“Health Logic”

Friday Apr 9, 2010

In this post I will reverse from my scientific knowledge and focus on the psychological, as well as sociological aspects of lifestyle (as they are equally important).

For instance, there are many different reasons why people eat. Some reasons may be: you might have smelled something cooking that stimulated your appetite; or saw an advertisement of a food that you like; could be of social reasons; maybe you looked at the clock and decided it’s time to eat; and finally perhaps you are actually hungry?  There are many possibilities… If fact, we have so many different motivations for eating that it is easy to forget that the ultimate reason – obtaining nutrition – is a biological necessity (Food is our sole source of energy and raw materials from which our bodies are made.)

Although, our need for food is driven by biological necessity our eating patterns vary and are influenced by other factors (social, emotional, daily routine, etc).  Other behaviors such as smoking and physical activity may be influenced in the same manner.

Recently I have come across an interesting article, “Health logic and health-related behaviors.” The author of this article emphasizes the concept of the “Health logic”, which he defines as the judgmental way that health-related behaviors in everyday activities are understood.  In his article the four behaviors: smoking, eating, drinking alcohol, and exercise are classified as health-behavior related. It is so because they can enhance or damage health as everyday activities, since they are practiced by people as they go about their day-to-day lives.  In other words, people are responsible for their own health in the way they behave on everyday basis.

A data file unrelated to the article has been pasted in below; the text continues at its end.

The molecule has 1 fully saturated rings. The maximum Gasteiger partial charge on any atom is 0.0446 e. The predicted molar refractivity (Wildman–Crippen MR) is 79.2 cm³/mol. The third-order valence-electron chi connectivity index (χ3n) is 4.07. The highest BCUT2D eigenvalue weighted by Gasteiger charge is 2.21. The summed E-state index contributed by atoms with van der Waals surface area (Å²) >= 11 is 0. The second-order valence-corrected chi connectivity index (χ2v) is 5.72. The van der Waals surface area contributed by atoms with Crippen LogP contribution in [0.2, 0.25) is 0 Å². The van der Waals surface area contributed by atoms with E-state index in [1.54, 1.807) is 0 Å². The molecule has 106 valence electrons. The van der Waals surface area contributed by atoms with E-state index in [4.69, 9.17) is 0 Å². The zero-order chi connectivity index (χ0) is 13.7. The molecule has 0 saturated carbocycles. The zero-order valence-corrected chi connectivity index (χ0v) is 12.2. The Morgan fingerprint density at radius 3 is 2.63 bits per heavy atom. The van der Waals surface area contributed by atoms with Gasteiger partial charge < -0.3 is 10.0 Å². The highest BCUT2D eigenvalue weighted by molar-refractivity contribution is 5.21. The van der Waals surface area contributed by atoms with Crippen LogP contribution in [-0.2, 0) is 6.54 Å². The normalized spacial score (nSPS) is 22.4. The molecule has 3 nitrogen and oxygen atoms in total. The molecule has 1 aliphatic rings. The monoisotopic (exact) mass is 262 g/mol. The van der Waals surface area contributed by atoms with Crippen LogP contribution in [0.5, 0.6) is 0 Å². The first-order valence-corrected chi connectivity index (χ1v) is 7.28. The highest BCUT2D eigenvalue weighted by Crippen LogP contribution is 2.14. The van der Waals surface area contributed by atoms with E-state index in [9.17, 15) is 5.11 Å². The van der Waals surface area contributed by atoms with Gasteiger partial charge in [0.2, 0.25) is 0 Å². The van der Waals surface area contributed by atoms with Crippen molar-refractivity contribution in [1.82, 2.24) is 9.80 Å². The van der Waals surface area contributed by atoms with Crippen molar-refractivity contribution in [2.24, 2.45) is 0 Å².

This takes into account the psychological aspect of eating as well as the other three factors (smoking, alcohol consumption, and exercise).  Many people may focus on “science based” factors of gaining weight or exercise such as: metabolic rate or the genetic aspect of weight gain. Many do not consider the psychological aspect of this issue, which in my opinion plays a very important role in our daily lives.

It is important to take a step back in our day-to-day lives (that are very much a routine for most of us) look at what we are doing right and wrong and maybe ask ourselves some questions – e.g. why am I eating right now? Am I really hungry? Why do I even smoke? By making small modifications for a healthier lifestyle we can make great impact in the long run, and even as soon as tomorrow!

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